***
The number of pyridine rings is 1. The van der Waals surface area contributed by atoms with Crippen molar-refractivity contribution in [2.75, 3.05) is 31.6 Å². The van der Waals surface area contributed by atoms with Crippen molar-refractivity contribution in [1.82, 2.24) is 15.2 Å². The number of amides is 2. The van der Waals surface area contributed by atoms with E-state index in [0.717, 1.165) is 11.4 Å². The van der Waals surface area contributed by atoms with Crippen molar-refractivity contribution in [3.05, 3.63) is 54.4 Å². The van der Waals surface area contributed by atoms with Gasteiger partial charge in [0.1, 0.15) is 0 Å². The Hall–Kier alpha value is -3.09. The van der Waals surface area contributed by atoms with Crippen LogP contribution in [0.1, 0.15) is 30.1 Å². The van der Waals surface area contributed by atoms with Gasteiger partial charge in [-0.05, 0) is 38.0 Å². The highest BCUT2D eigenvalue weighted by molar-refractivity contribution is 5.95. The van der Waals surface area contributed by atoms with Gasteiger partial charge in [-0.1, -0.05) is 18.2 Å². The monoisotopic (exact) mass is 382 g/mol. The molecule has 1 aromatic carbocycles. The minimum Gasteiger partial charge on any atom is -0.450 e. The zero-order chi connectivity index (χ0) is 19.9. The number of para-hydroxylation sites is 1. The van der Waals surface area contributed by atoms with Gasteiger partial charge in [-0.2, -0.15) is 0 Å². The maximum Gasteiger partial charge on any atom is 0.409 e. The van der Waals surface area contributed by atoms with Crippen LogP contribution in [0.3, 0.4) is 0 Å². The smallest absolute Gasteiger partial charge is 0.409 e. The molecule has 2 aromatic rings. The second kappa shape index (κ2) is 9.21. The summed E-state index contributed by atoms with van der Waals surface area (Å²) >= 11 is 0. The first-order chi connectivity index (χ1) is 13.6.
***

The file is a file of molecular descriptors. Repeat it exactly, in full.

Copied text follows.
The number of pyridine rings is 1. The van der Waals surface area contributed by atoms with Crippen molar-refractivity contribution in [2.75, 3.05) is 31.6 Å². The van der Waals surface area contributed by atoms with Crippen molar-refractivity contribution in [1.82, 2.24) is 15.2 Å². The number of amides is 2. The van der Waals surface area contributed by atoms with E-state index in [0.717, 1.165) is 11.4 Å². The van der Waals surface area contributed by atoms with Crippen molar-refractivity contribution in [3.05, 3.63) is 54.4 Å². The van der Waals surface area contributed by atoms with Gasteiger partial charge in [0.1, 0.15) is 0 Å². The Hall–Kier alpha value is -3.09. The van der Waals surface area contributed by atoms with Crippen LogP contribution in [0.1, 0.15) is 30.1 Å². The van der Waals surface area contributed by atoms with Gasteiger partial charge in [-0.05, 0) is 38.0 Å². The highest BCUT2D eigenvalue weighted by molar-refractivity contribution is 5.95. The van der Waals surface area contributed by atoms with Gasteiger partial charge in [-0.1, -0.05) is 18.2 Å². The monoisotopic (exact) mass is 382 g/mol. The molecule has 1 aromatic carbocycles. The minimum Gasteiger partial charge on any atom is -0.450 e. The zero-order chi connectivity index (χ0) is 19.9. The number of para-hydroxylation sites is 1. The van der Waals surface area contributed by atoms with Gasteiger partial charge in [-0.2, -0.15) is 0 Å². The maximum Gasteiger partial charge on any atom is 0.409 e. The van der Waals surface area contributed by atoms with Crippen LogP contribution in [0.3, 0.4) is 0 Å². The smallest absolute Gasteiger partial charge is 0.409 e. The molecule has 2 aromatic rings. The second kappa shape index (κ2) is 9.21. The summed E-state index contributed by atoms with van der Waals surface area (Å²) >= 11 is 0. The first-order chi connectivity index (χ1) is 13.6.